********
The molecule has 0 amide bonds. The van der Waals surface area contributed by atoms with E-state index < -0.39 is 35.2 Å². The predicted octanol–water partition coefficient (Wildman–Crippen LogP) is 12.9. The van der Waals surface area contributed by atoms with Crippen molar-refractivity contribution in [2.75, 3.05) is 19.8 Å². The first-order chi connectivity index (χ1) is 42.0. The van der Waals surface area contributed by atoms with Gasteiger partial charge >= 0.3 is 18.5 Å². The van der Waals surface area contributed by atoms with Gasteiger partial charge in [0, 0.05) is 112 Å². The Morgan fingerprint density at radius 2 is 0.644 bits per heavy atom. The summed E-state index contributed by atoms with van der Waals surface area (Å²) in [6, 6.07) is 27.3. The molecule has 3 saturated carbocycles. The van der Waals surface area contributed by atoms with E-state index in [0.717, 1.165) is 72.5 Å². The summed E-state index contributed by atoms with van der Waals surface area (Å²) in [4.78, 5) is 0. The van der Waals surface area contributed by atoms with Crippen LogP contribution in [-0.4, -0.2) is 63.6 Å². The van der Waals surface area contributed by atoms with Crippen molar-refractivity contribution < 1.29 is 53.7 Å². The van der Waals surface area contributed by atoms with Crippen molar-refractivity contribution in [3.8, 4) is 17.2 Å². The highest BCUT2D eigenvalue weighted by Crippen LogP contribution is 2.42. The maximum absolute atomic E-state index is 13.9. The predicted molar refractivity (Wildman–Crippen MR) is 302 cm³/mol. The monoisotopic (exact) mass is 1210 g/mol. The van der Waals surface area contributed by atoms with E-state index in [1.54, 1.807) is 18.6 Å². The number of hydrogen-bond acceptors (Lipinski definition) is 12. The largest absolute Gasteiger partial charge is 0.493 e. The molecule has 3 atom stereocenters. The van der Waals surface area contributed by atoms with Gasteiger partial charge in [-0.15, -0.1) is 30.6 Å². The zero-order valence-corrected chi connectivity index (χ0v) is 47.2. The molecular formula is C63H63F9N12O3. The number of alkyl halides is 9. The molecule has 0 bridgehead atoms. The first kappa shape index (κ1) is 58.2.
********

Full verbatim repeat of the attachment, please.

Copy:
The molecule has 0 amide bonds. The van der Waals surface area contributed by atoms with E-state index < -0.39 is 35.2 Å². The predicted octanol–water partition coefficient (Wildman–Crippen LogP) is 12.9. The van der Waals surface area contributed by atoms with Crippen molar-refractivity contribution in [2.75, 3.05) is 19.8 Å². The first-order chi connectivity index (χ1) is 42.0. The van der Waals surface area contributed by atoms with Gasteiger partial charge >= 0.3 is 18.5 Å². The van der Waals surface area contributed by atoms with Gasteiger partial charge in [0, 0.05) is 112 Å². The Morgan fingerprint density at radius 2 is 0.644 bits per heavy atom. The summed E-state index contributed by atoms with van der Waals surface area (Å²) in [6, 6.07) is 27.3. The molecule has 3 saturated carbocycles. The van der Waals surface area contributed by atoms with E-state index in [0.717, 1.165) is 72.5 Å². The summed E-state index contributed by atoms with van der Waals surface area (Å²) in [4.78, 5) is 0. The van der Waals surface area contributed by atoms with Crippen LogP contribution in [-0.4, -0.2) is 63.6 Å². The van der Waals surface area contributed by atoms with Crippen molar-refractivity contribution < 1.29 is 53.7 Å². The van der Waals surface area contributed by atoms with Crippen molar-refractivity contribution in [3.8, 4) is 17.2 Å². The highest BCUT2D eigenvalue weighted by Crippen LogP contribution is 2.42. The maximum absolute atomic E-state index is 13.9. The predicted molar refractivity (Wildman–Crippen MR) is 302 cm³/mol. The monoisotopic (exact) mass is 1210 g/mol. The van der Waals surface area contributed by atoms with E-state index in [1.54, 1.807) is 18.6 Å². The number of hydrogen-bond acceptors (Lipinski definition) is 12. The largest absolute Gasteiger partial charge is 0.493 e. The molecule has 3 atom stereocenters. The van der Waals surface area contributed by atoms with Gasteiger partial charge in [-0.15, -0.1) is 30.6 Å². The zero-order valence-corrected chi connectivity index (χ0v) is 47.2. The molecular formula is C63H63F9N12O3. The number of alkyl halides is 9. The molecule has 0 bridgehead atoms. The first kappa shape index (κ1) is 58.2.